Campaign Monitor Shows Off Some New Tricks

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It’s no secret that the Litmus team loves Campaign Monitor. From the company’s excellent email platform to their comprehensive guides on a variety of email-related topics, Campaign Monitor builds some amazing products. It’s not surprising to see these same qualities in their redesigned email newsletter.

Campaign Monitor’s emails have always been well-designed and packed with solid content. The redesigned version is no exception—it’s a beautiful refinement of an already great design that uses some interesting techniques to optimize the email for an increasingly mobile audience.

An Evolution of Design

The Campaign Monitor newsletter has undergone a few revisions over the years. The previous template made liberal use of media queries and common CSS tricks like disabling Apple’s automatic text resizing or hiding content on mobile to keep emails clean and readable across devices.


The latest newsletter not only evolves the previous design into something that feels cleaner and more modern, but also uses some new CSS tricks to optimize the design for clients with good CSS support.


Campaign Monitor Designer Tim Swan provides some insight into the thinking behind the redesign:

We want to take more of a bespoke approach to our newsletter, so our new design affords us more flexibility. The design is dictated around the content and not limited by a fixed layout.

What we are highlighting in each newsletter is the result of careful thought and hard work from the team.

Keeping Things Responsive

We are strong advocates for responsive email design. Campaign Monitor’s latest email is a masterclass in responsive design – using both fluid tables and fluid images combined with media queries to adapt the layout of the email to devices both large and small.

While the single-column lead and “tools and tips” sections easily adapt to smaller screens, CSS rules inside a media query help to stack the multi-column sections of the email, making things easy to read on small devices.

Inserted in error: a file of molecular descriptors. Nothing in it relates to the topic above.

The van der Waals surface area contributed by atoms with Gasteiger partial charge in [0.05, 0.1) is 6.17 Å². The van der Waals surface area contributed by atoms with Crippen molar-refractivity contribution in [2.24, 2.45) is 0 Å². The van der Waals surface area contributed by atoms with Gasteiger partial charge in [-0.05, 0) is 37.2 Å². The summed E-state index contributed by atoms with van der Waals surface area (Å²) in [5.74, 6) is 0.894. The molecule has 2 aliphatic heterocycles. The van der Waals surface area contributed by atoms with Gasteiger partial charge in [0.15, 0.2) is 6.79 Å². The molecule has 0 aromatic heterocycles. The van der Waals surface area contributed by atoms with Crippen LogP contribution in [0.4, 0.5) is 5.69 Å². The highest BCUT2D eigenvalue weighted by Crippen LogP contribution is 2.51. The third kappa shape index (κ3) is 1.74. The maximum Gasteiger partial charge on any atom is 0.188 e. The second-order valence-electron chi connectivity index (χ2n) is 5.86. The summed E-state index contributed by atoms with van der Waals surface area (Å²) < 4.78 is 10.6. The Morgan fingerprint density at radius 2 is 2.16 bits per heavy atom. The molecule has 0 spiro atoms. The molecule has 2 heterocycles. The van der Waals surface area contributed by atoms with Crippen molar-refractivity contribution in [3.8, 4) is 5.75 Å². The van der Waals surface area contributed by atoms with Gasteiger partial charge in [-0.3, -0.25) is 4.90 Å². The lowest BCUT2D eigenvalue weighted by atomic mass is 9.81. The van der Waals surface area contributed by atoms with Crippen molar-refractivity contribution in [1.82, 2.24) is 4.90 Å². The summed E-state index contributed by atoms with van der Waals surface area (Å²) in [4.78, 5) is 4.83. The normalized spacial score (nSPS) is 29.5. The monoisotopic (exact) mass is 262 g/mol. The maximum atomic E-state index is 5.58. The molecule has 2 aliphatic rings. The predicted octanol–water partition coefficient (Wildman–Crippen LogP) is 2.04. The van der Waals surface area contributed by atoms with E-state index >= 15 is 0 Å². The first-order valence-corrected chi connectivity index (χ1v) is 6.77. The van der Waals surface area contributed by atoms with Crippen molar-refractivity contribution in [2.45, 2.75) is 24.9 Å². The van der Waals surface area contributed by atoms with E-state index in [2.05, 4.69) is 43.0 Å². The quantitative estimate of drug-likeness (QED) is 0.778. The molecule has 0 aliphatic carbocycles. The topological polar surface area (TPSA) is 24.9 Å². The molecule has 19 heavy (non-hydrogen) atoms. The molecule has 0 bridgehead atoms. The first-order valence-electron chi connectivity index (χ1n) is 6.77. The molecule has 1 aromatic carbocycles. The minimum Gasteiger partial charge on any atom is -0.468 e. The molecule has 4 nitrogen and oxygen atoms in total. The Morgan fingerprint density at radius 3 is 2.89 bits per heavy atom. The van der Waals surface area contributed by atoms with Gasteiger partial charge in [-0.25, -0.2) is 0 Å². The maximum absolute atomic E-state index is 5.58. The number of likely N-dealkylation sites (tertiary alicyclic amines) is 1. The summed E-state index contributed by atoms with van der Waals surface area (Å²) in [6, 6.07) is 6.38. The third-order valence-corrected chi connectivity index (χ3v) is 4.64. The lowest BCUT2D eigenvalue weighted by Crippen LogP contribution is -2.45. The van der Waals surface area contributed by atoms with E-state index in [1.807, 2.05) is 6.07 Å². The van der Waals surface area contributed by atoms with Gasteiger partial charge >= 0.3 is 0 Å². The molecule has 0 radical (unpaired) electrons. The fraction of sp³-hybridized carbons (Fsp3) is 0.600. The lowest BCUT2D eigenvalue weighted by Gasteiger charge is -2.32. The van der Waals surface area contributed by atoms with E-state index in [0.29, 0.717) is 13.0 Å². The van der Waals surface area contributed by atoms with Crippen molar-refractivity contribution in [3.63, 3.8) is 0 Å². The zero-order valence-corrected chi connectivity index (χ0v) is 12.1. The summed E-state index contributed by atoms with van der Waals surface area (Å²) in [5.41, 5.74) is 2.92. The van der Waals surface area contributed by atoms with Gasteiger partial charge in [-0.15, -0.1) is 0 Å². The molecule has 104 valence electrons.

An interesting technique is the use of background images for both the footer background and the icons in the sharing buttons. Campaign Monitor uses images saved out at 2 times the intended display size to keep images crisp on retina screens. But instead of only using the 2x images for the icons, it calls those images just for high-DPI displays via the following media query:

@media (-webkit-min-device-pixel-ratio: 1.5), (min-resolution: 144dpi) { ... CSS Rules ... }

The same technique of using 2x images is used for the three round illustrations. This time, they are resized using HTML attributes.

Evolving Bulletproof Buttons

Campaign Monitor’s Stig Morten Myre is well-known for popularizing bulletproof buttons – a technique which uses Microsoft Word’s VML language and progressive enhancement to render great looking buttons via code.

Naturally, the Campaign Monitor email puts Stig’s efforts to use with some wonderful bulletproof buttons.


These aren’t your grandmother’s bulletproof buttons, though. As Stig himself explains:

The sharing buttons in the footer may be the most advanced bulletproof buttons I’ve ever made and a lot of thought went into how to implement those.

Stig sticks to the battle-tested formula of a styled link with a clickable, similarly styled VML shape for his buttons. The VML code – which is specific to the Word rendering engine found in Outlook 2007+ – is wrapped in conditional comments so that only Outlook will render it.